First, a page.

Drones. These small aircraft serve as our eye in the sky, if you will. FPL utilizes a fleet of 30 drones to help us inspect the day-to-day health of the energy grid. On average, the company inspects 4,000 miles of power lines per year. In addition, drones help speed restoration efforts following severe weather and hurricanes. They’re built with everything from thermal to multi-spectral imaging and give us a unique perspective of equipment high off the ground. Drones are also a safe, cost-effective alternative to helicopters, and their compact size makes them perfect for those hard-to-reach areas. This allows us to provide crews with timely and accurate damage assessments, which in turn helps us restore power faster after a major storm.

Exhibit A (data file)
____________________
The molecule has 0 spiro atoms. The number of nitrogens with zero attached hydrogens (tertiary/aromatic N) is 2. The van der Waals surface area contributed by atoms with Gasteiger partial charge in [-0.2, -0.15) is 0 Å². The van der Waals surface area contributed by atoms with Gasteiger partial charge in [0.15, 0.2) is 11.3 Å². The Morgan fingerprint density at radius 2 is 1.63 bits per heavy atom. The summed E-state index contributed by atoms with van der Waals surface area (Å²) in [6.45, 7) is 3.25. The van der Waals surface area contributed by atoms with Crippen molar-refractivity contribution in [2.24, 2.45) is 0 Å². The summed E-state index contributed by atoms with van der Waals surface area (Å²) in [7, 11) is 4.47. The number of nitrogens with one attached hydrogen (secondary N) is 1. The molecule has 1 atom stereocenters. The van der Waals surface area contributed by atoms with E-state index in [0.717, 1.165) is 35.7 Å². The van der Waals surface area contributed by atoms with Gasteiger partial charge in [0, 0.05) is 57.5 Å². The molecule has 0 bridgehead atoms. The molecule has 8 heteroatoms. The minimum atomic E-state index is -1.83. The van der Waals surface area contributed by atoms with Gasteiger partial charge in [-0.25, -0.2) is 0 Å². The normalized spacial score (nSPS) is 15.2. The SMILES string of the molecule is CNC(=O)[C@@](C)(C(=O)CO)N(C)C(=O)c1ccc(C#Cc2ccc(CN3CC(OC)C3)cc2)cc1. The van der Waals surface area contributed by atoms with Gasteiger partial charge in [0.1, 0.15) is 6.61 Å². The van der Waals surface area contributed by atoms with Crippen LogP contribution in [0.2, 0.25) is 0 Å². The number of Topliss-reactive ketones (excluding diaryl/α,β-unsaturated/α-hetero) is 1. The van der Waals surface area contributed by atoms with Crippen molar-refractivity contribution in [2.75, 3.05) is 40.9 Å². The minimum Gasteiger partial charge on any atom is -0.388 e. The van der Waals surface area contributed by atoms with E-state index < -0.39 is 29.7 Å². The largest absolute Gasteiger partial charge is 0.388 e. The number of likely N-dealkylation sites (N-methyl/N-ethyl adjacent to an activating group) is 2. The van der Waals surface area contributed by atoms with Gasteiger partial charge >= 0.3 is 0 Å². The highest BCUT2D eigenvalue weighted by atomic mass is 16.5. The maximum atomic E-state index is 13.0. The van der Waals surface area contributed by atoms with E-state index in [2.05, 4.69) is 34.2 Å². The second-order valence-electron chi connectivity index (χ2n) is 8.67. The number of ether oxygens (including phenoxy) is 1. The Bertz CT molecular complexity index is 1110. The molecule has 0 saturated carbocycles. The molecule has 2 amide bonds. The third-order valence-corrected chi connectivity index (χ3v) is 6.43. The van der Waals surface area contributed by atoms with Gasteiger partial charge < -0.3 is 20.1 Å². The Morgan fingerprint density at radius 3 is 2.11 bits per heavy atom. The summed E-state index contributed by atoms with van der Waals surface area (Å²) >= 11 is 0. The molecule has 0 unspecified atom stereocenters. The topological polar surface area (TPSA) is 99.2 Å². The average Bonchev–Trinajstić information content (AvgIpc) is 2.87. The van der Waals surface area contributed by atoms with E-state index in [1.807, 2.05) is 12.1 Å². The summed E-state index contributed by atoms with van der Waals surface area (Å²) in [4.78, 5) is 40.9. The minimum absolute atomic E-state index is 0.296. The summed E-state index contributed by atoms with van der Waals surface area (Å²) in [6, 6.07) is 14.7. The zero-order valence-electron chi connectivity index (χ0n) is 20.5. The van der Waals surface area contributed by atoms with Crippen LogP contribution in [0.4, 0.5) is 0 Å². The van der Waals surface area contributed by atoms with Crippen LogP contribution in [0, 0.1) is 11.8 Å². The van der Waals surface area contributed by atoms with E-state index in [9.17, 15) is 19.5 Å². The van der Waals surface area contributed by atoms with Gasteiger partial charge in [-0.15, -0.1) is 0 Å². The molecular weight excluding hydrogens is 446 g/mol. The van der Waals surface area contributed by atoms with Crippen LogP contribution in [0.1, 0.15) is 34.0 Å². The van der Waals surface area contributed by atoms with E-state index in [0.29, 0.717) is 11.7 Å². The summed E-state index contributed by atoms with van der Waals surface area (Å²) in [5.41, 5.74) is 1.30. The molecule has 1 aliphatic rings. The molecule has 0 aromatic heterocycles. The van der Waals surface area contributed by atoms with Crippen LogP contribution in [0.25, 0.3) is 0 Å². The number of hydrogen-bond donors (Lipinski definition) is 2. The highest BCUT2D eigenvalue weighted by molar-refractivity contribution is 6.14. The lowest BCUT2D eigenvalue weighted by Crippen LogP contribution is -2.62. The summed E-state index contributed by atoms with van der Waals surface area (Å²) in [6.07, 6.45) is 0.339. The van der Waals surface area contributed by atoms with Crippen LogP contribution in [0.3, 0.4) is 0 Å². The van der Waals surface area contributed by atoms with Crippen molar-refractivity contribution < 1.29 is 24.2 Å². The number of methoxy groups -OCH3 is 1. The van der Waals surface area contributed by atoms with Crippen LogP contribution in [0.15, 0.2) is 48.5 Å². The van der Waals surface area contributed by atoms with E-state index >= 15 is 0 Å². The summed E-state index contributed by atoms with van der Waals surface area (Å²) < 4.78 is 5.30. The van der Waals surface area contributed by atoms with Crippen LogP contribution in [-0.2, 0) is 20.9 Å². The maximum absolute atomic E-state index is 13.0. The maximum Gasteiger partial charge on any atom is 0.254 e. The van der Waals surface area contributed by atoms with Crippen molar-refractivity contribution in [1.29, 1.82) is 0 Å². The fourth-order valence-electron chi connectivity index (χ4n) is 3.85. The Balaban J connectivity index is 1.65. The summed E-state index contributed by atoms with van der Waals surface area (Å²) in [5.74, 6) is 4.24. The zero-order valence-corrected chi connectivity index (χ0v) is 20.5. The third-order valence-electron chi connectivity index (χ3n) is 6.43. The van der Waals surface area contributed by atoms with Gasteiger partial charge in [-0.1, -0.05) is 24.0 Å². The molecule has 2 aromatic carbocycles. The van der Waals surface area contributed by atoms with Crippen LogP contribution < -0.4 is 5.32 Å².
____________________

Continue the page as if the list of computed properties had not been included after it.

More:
Augmented Reality Hard Hats. We’re not just building a stronger grid today, we’re exploring technology that will bring you the power guy of tomorrow. The hard hat pictured to your left may look straight out of a sci-fi film, but they have a real-world application. It’s similar to the first-down yard line you see on TV during a football game. You are seeing more information on top of what is already there. This augmented reality hard hat will eventually provide FPL crews with important information about the equipment they are looking at without the need to look at paper documents, manuals or computer menus. Furthermore, it will help crews in the field dissect the grid and see it like never before. These smart interfaces could help in locating equipment that is hidden behind neighborhood vegetation, or overlay assembly and repair instructions on the physical hardware to save time that would otherwise be spent referencing manuals.